Caesars Remains Committed to Reducing Debt

Posted on: November 1, 2023, 03:24h. 

Last updated on: November 1, 2023, 08:07h.

Caesars Entertainment (NASDAQ: CZR) reported impressive third-quarter results, with its Caesars Digital unit achieving a profit of $2 million, a significant improvement from the previous year’s loss of $38 million. The company also made progress in reducing its debt burden, resulting in positive outcomes for its overall financial health.

Caesars Debt
Caesars Palace on the Las Vegas Strip. The operator continued reducing debt, but analysts are tepid on the stock. (Image: Getty Images)

Thanks to record adjusted EBITDA of $1.04 billion, a growth from $1.01 billion in the same period last year, Caesars Entertainment managed to reduce its liabilities substantially. As of September 30, the company’s outstanding debt dropped to $12.45 billion from $13.08 billion at the end of 2022. These ongoing efforts to minimize debt are likely to please investors who have been concerned about the company’s financial position.

“We see the $7.2 billion in free cash flow (operating cash flow minus capital expenditures) that we expect in 2023-27, along with the $3.2 billion in liquid cash and available credit as of June 30, 2023, to be focused on reducing debt levels and investing in the digital sports and iGaming markets,” wrote Morningstar analyst Dan Wasiolek in a note.

Despite not having any significant debt maturities until 2025, when $4.3 billion worth of corporate debt matures, Caesars Entertainment is unlikely to engage in substantial stock buybacks until next year, and dividends are not expected before 2026. Unlike its peers, Caesars does not currently offer a dividend to its shareholders.

Analysts Still Supportive of Caesars … Sort Of

Caesars started the year with strong support from Wall Street analysts, but the stock has underperformed, falling by 5% over the past 10 months.

Following the release of the third-quarter earnings report, most analysts maintain a positive outlook on Caesars Entertainment. However, at least six analysts have lowered their price targets for the stock since then. CFRA Research analyst Zachary Warring was part of this group but upgraded Caesars to a “hold” rating from a “sell” rating.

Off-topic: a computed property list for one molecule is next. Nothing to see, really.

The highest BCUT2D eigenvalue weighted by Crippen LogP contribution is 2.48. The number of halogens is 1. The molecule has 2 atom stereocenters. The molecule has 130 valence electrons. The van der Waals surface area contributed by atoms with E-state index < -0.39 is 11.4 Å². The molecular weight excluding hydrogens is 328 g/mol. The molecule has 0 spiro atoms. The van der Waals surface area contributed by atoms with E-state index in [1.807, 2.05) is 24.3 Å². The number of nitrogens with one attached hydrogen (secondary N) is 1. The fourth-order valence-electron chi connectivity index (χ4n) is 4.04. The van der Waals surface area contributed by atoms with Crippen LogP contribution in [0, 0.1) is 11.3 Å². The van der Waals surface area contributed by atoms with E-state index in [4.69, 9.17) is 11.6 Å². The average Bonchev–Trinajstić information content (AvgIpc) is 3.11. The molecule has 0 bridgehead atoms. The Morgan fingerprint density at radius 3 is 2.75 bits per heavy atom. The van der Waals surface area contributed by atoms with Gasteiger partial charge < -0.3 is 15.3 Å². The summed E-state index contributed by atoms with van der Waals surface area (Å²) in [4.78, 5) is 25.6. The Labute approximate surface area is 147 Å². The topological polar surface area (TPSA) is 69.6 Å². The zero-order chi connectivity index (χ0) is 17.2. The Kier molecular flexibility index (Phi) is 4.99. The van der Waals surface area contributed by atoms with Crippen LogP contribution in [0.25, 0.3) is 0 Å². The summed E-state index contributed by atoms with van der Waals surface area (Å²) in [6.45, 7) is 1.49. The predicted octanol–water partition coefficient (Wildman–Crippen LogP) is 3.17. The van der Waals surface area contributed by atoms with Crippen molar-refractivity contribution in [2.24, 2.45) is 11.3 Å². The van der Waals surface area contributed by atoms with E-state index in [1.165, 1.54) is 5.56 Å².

“We believe the recent sell-off in shares (+30%) was warranted due to the company’s debt burden, but now believe shares trade near fair value as the company has only $247M in debt maturing in 2024 and has plenty of assets to sell if necessary,” wrote Warring in a note to clients. “We would like to see continued progress on the balance sheet before expecting multiple expansion.”

Some analysts anticipate that Caesars’ property-level margins will improve in the current quarter, primarily due to the removal of the low-margin venue, the Rio Hotel & Casino Las Vegas, from Caesars’ portfolio.

Catalysts in Place for Caesars Rebound

The upcoming events in Las Vegas, including the Formula One’s (F1) Las Vegas Grand Prix, could have a positive impact on Caesars’ stock.

“And we also have, obviously, F1 coming to Vegas, feel very, very good and no change in what we’re expecting in terms of lift in the quarter in the neighborhood of 5%,” said Caesars CEO Tom Reeg on a conference call with analysts.

Reeg added that the amount of credit play in Las Vegas during the F1 week could be on par with or exceed New Year’s Eve, and things are shaping up similarly for the Super Bowl next February, which Las Vegas is hosting.

In terms of potential property-level catalysts, Caesars will complete construction on permanent casinos in Columbus, Neb., and Danville, Va., next year, as well as an overhaul of Caesars Palace New Orleans. This is significant because New Orleans will host the Super Bowl in 2025.

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